I can honestly say that there is not a shadow doubt in my mind, that this book could possibly have won the Booker Prize. It’s simply that good. Crude in many ways, yet somehow wholesome and immensely powerful and satisfying, it touched me in a way that many books do not. Can not. The Ghost Road was brutally honest about the First World War, not just on the Western Front, but at home as well, for wounded soldiers and civilians alike. I write this review for the entire trilogy; for Regeneration and The Eye in the Door as well, because to write for just one would be to deny the fact that they work together perfectly, to give a heart-breaking account of a life that I cannot comprehend, because it is so far from anything that I have ever had to experience.
I think that I fell in love a little bit, with this world, and with these characters, because although the world was horror and despair, there was always something innately good about the characters. And I felt immensely sorry for them, because I knew that they probably would not leave alive. Wilfred Owen, in particular, because I knew the history.
As I said earlier, parts of it were crude, but I cannot fault Barker for this, because it gave the books a realism, making the characters human and, if not entirely relatable, it made them possible. It sounds like a strange compliment, but it’s true. Having possible characters is something that writers aspire towards, and to manage it is a huge accomplishment. It can be all too easy to just focus on one side of a character, or else to focus on too many, turning your character into ten dodecahedrons glued together, and then it doesn’t matter how good the plot is, you will not properly relate. You will not feel the heart-wrenching pain of knowing that a person is going to their death, because they are not a person, they are a character, and you can’t see them as anything more realistic than that.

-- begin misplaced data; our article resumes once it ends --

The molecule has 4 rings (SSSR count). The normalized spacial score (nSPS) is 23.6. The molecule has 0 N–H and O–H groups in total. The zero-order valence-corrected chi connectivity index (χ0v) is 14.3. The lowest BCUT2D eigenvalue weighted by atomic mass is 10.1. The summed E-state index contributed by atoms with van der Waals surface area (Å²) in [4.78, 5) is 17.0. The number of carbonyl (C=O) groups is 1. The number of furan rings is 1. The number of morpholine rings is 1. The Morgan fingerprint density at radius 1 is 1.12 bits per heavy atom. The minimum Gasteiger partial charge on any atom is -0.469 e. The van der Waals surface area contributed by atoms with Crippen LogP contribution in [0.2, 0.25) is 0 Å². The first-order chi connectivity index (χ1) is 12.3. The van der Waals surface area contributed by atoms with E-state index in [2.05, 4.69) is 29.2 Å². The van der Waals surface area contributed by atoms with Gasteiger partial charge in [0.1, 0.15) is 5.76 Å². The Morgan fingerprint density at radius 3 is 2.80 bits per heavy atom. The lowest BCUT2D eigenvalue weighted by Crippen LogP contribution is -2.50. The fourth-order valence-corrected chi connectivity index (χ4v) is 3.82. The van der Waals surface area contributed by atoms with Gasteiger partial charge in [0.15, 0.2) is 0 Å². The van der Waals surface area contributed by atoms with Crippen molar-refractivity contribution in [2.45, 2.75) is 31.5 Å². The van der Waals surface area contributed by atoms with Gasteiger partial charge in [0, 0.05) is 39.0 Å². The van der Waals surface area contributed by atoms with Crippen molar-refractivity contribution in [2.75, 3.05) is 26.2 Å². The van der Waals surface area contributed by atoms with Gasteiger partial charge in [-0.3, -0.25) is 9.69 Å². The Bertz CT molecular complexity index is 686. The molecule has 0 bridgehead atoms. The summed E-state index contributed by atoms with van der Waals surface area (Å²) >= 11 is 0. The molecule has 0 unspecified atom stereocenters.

This was different. To me, Billy Prior and Sarah were real, and breathing, and I loved them; Hettie and Beattie existed outside the pages of the book; Wilfred Owen and Siegfried Sassoon were more than just poets. They were real, and I cannot offer any complement higher than that.
The brutality shocked me at times, with graphic descriptions of war, and of shell-shock treatment, but it worked. If a book does not make you feel, then what is the point of the book? It cannot entertain, if you feel nothing. It cannot teach, if there are no emotions to learn through. It cannot mean anything, if there is not deeper meaning than that which is explicitly stated. I don’t think that it is a feeling I shall ever forget, that tugging in my chest as I read the final, heart-rending pages of The Ghost Road. I don’t think that it is a feeling that I ever want to forget.